After the Illinois Supreme Court voted 4-3 to toss the
measure from the November ballot, the backers of a proposed constitutional amendment
to rewrite the rules under which Illinois draws the districts from which its
lawmakers are elected have indicated they have not yet decided whether to seek
a rehearing before the state’s high court on the matter.
On Thursday, Aug. 25, a narrow majority of the Illinois
Supreme Court ruled the proposed so-called Independent Map Amendment failed to
meet constitutional muster and refused to allow the people of Illinois the
chance to vote on the measure, which supporters said was needed to reform a
system that allows those already in power to use legislative mapmaking to
strengthen their hold on power and block any meaningful change in Illinois
Justice Thomas Kilbride wrote the opinion of the majority.
Justices Anne M. Burke, Charles Freeman and Mary Jane Theis concurred in the
opinion. Before winning election to the state Supreme Court, all four justices
in the majority had affiliated with the Democratic Party. Three of the four are
from the court’s First District, which solely encompasses Cook County.
The ruling came as the result of an appeal filed by
Independent Map supporters after a Cook County judge had first ruled the ballot
question unconstitutional, saying it violated safeguard provisions in the
The amendment, which has been supported by Republican
Illinois Gov. Bruce Rauner and more than 500,000 other Illinois voters who
signed petitions to place the matter on the fall 2016 ballot, would have
stripped the General Assembly of the power to draw their own legislative
districts, and would vest that power in a new commission empaneled every 10
Opponents of the measure, which included a number of allies
of Democratic Illinois House Speaker Michael J. Madigan and were represented by
Michael Kasper, an attorney with the firm of Hinshaw Culbertson, who also
serves as general counsel for the Illinois Democratic Party, filed suit in Cook
County court to challenge the amendment.
They argued the proposed methods by which the members of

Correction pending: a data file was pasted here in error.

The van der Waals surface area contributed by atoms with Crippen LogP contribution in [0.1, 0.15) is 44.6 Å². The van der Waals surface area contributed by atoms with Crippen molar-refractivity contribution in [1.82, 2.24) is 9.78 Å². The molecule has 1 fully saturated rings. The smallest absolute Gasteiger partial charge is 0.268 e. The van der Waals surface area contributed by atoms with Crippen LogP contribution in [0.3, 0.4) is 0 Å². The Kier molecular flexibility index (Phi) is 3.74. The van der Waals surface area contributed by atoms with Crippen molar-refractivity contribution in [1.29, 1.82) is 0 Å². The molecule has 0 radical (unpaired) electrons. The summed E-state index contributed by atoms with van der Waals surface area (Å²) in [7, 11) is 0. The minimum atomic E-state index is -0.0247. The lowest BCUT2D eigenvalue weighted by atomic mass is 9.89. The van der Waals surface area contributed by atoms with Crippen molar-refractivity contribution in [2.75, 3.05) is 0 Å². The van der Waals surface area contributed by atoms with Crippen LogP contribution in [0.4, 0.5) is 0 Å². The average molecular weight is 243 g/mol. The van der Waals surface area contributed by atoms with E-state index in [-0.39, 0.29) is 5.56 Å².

that commission would be selected violated the constitution, as they imposed
new duties on the state’s Auditor General and the Illinois Supreme Court, among
others. This is impermissible, they said, because the state constitution limits
citizen-initiated amendments only to “structural and procedural” questions
concerning the General Assembly.
Amendment supporters, however, argued the measure passed
constitutional muster because it addressed just one question: How the state
redraws district lines. They noted the language in the constitution pertaining
to redistricting already imposed duties related to redistricting on the Supreme
Court and the Illinois Attorney General, making them fair game, should the
amendment either impose new duties related to redistricting or remove existing
ones. In this case, the amendment would have removed language permitting only
the Attorney General to challenge a legislative map.
Cook County Circuit Judge Diane J. Larsen agreed with opponents,
however, striking the measure and prompting the appeal to the Supreme Court.
In its decision, the majority focused on a single question:
The power and duties of the state’s Auditor General. The majority opinion said,
by requiring the Auditor General to participate in the vetting and selection of
members of a proposed independent mapmaking commission, the proposed amendment imposes
new duties on a constitutional officer.
Since the Auditor General’s constitutional duties are
contained in an article of the constitution separate from the article which
establishes and governs the state’s legislative branch, the majority reasoned
the amendment doesn’t pass muster.
Because the amendment failed on this question, the majority
declined to weigh in on the other challenges. The majority also refused to
provide any examples of a redistricting “scheme” that could be considered
The majority opinion drew sharp rebukes from the other three
Justice Lloyd Karmeier filed the official dissent. But Chief